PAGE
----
Want fast access to Bing AI? Give Microsoft your browser defaults

Want fast access to Bing AI? Give Microsoft your browser defaults

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Excited by Microsoft’s preview of artificial intelligence in Bing? The AI-powered chatbot is coming soon to the company’s search engine and those eager to give it a spin can sign up for the waitlist.

But let’s say you’re beyond eager to kick Microsoft’s GPT tires. You’re in an emotional place where no inconvenience is too bothersome, nor no pain too great in exchange for moving further ahead in the line. Microsoft has just the proposal for you, then—you can trade control over your browser (and Windows) defaults for a spot further ahead on the waitlist.

It’s an additional step you’ll have to take after joining the waitlist, one that requires the use of a small Microsoft app to convert your PC to a nonstop Bing party. After completion of the initial sign-up, a a link for Access the new Bing faster will appear—click on that button. You’ll land on a page with a download link for Microsoft’s Web Browsing Optimizer app, as well a link to the Bing app for Android and iOS. Both the PC and mobile app must be installed (and in the case of the mobile app, logged into) to qualify for the short list.

All the settings Microsoft changes on your PC in exchange for faster access to the new Bing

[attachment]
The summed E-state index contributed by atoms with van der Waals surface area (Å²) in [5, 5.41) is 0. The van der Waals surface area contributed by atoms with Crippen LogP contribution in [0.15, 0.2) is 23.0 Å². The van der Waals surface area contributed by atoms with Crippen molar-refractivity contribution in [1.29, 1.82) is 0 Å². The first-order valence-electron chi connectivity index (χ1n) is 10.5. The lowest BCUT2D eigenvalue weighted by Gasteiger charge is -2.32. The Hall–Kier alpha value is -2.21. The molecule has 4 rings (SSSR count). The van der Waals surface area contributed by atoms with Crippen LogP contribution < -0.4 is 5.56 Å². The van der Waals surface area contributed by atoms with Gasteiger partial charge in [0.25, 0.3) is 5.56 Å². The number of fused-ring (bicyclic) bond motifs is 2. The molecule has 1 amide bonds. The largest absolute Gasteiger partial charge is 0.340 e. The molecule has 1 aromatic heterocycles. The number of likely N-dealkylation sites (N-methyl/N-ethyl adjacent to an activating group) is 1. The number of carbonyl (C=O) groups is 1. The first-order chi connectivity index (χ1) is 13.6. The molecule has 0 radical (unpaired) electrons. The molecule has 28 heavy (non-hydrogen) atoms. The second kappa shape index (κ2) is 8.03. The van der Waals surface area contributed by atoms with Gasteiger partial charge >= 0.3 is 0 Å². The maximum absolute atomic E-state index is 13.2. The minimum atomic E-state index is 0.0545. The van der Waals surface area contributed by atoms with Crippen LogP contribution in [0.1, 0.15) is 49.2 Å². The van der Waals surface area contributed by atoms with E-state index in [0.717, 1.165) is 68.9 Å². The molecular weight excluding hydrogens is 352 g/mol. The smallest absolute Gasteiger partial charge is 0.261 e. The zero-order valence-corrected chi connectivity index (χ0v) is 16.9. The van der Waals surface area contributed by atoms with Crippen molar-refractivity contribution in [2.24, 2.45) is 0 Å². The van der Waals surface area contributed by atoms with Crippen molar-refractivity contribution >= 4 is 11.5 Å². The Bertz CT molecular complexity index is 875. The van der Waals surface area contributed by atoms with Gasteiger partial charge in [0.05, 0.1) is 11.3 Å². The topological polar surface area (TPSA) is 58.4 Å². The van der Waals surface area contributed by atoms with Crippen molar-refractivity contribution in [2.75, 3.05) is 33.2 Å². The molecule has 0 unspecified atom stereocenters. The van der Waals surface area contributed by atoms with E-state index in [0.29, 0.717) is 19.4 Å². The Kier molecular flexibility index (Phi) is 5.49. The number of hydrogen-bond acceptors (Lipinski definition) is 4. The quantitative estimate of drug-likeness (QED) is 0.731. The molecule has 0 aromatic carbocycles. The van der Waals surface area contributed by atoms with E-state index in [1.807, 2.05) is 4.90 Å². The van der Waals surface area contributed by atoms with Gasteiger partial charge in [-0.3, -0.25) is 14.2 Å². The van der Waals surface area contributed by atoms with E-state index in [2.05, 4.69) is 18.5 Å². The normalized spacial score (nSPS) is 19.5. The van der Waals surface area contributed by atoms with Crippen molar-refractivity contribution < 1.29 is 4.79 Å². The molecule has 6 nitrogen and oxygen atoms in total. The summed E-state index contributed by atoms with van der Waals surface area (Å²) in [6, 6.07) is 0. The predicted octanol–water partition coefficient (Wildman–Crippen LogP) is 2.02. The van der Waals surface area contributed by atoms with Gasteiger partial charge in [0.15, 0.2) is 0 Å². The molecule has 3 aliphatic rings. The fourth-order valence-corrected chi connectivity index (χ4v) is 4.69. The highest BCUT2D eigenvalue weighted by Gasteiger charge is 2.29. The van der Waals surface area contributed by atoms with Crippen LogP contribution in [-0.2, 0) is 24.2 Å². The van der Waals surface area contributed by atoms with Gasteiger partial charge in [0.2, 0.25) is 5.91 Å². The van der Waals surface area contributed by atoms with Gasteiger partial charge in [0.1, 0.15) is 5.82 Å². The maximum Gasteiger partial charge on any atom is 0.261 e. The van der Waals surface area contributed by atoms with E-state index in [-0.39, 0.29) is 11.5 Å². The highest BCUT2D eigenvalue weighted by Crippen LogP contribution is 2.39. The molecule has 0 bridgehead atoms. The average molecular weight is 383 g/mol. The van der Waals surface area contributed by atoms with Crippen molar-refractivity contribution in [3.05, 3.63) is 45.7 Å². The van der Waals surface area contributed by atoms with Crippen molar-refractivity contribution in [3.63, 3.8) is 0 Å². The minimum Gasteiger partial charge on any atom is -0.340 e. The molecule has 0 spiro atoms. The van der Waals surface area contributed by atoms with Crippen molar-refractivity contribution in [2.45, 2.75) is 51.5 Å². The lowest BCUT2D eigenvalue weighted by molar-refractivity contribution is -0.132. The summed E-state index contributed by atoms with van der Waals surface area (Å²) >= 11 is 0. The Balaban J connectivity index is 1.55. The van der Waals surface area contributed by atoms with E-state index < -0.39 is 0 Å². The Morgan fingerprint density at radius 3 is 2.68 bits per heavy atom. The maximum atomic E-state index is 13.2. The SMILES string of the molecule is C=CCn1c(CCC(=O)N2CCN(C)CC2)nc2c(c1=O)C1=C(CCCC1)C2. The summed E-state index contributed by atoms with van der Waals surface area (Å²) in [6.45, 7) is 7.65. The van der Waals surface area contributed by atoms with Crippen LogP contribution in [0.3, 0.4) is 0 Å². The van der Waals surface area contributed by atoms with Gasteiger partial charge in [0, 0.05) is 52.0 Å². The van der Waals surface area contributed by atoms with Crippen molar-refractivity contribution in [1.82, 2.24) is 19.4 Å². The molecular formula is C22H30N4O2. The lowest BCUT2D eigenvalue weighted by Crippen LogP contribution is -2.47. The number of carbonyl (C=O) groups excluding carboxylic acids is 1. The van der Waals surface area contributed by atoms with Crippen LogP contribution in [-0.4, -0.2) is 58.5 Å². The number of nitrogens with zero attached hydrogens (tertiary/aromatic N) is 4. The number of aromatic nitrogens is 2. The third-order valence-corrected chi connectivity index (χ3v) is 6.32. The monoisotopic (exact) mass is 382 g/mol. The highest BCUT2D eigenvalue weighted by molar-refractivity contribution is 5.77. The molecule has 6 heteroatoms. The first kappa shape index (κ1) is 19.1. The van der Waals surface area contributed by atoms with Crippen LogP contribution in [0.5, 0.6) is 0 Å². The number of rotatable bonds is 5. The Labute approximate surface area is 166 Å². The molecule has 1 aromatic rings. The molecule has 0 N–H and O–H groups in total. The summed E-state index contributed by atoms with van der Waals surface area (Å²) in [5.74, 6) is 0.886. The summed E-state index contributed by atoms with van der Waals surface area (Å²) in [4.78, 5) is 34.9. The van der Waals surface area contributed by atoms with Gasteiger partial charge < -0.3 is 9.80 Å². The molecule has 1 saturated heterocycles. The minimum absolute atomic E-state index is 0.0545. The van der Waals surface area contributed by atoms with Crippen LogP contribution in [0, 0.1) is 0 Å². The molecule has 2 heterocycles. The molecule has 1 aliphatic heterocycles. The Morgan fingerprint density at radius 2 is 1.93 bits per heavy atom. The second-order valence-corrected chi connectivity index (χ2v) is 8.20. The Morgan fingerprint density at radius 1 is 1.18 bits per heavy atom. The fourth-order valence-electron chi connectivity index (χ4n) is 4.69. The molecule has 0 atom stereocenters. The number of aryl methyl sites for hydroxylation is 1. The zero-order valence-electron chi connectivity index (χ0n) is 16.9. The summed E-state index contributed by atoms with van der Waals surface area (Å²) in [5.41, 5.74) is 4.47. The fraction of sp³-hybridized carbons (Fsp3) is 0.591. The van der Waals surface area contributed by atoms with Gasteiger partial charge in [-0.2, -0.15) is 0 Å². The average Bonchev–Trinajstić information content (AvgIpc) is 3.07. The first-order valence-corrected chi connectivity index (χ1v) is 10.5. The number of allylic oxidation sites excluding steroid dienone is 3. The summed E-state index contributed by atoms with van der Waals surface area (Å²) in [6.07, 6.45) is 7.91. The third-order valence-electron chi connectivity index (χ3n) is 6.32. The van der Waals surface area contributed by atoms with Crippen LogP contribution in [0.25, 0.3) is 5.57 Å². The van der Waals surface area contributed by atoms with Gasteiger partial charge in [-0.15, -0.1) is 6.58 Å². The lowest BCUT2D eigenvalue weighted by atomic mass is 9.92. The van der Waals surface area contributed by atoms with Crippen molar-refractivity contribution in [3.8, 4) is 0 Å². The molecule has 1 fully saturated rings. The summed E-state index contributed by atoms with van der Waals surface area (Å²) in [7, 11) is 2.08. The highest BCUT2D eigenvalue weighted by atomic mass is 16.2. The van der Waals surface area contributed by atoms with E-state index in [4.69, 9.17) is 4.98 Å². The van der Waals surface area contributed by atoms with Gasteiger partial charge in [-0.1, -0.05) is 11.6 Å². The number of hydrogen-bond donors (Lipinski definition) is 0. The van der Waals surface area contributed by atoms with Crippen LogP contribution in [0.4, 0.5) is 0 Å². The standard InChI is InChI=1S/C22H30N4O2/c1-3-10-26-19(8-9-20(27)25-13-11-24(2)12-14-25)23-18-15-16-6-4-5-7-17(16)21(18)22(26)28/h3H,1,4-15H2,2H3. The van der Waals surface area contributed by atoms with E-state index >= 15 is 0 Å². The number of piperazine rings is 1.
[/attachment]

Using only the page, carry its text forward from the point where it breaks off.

The Web Browsing Optimizer app will make six changes to your PC settings—assuming you’ve strayed from Windows’ initial defaults.


Running the optimizer app for your PC flips multiple settings in Edge and Windows to favor all things Microsoft. Edge retakes its place as your default browser, Bing assumes its rightful place as Edge’s default search engine, MSN becomes your homepage in Edge, and an Edge shortcut appears on your desktop. The app also pops a Bing shortcut onto your taskbar as a permanent pin so that you can instantly open a Bing tab in Edge. You know. On the off-chance you couldn’t get to one otherwise.

Given how many people use Chrome, Microsoft may be asking a lot of the general population in exchange for satiating their curiosity a little faster. After all, you can lead a horse to water, but you can’t make it drink. Even if you drop it onto an island in the middle of the most Bing-ified waters in the world. Perhaps it would have been a better idea to let everyone keep their preferred default browser and instead asked users to fill out quizzes that’d prompt us to try Edge’s best features. Who knows? If nothing else, such an exercise could spark the unwitting start of a Microsoft Rewards points addiction—the one true reason to use Edge and Bing.

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